Question: What happens when you make education policy decisions based on politics rather than children?
Answer: You end up with schools catering to special interests and not children.
Rosa Torres, the only Luis Muñoz Marin School parent on the school’s turnaround committee, told the Board of Education at Monday’s community engagement meeting that she felt ignored, as if she was a “seat filler” to the rest of the committee, which was mostly made up of teachers and administrators.
According to Torres’ account, right before the turnaround plan was submitted, certain members took over and decided on changes to the plan that she didn’t believe served the interests of students.
As the sole parent of a Marin student on the committee, she felt that many of her suggestions were cast aside.
How is this possible? Why was Torres the only parent on a committee that decides the fate of Marin School?
Technically she wasn’t the only parent on the committee. But she was the only Marin parent on the committee.
When the Commissioner’s Network legislation was passed, the state was forced to give concessions to the unions, which allowed them to appoint three members to a school’s turnaround committee, one more than the Board of Education.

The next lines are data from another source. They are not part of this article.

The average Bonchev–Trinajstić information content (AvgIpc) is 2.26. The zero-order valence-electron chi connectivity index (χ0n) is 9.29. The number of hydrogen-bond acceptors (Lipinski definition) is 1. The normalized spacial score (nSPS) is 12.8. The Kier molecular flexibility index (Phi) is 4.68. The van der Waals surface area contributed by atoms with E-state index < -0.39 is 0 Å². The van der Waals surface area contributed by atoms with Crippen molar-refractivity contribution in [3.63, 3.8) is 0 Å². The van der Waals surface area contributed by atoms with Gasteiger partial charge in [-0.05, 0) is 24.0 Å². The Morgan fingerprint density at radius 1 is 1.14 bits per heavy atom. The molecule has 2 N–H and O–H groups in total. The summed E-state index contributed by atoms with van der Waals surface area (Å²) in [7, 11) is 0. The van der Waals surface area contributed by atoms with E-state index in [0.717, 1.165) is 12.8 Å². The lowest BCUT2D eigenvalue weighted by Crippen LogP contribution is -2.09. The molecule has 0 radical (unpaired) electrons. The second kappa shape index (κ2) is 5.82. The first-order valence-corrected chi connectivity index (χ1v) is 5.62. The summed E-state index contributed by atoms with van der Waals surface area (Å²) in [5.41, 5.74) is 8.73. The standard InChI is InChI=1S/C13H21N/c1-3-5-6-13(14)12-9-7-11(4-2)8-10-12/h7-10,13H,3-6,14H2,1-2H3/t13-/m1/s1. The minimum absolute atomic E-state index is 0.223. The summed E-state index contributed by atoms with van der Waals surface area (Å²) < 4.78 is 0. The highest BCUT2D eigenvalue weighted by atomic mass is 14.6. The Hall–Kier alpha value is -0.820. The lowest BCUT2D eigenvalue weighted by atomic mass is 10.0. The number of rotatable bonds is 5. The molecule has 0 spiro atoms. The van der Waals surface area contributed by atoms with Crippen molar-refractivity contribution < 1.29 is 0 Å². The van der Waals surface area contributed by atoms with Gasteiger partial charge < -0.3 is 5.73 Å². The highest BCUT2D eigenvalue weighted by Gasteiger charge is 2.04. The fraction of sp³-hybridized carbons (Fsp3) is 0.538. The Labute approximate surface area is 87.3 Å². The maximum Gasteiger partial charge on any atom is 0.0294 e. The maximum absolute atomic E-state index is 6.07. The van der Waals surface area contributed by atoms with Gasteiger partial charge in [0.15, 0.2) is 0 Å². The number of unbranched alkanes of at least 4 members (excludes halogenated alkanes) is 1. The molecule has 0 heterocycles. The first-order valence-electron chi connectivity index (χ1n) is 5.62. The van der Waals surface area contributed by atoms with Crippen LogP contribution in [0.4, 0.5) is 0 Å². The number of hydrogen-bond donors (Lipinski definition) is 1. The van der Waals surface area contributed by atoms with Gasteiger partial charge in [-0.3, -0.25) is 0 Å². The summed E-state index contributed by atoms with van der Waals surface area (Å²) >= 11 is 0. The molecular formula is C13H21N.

The Board of Education selects a parent and administrator for the committee, while the union picks two teachers and a parent.
In Marin’s case, the union picked a parent who also happens to be a teacher — a parent whose child doesn’t even attend Marin.
Can you see the problem here?
The union, making sure they had control over Marin’s turnaround process, appointed another teacher, when in fact they should have appointed another Marin school parent.
Marin is very unique. Out of the 900 students who attend the school, about a third are English-language learners. That’s why it was vitally important that the school’s turnaround plan included parent and community input.
Instead of looking out for the best interest of the school, the unions were looking out for their own interests.
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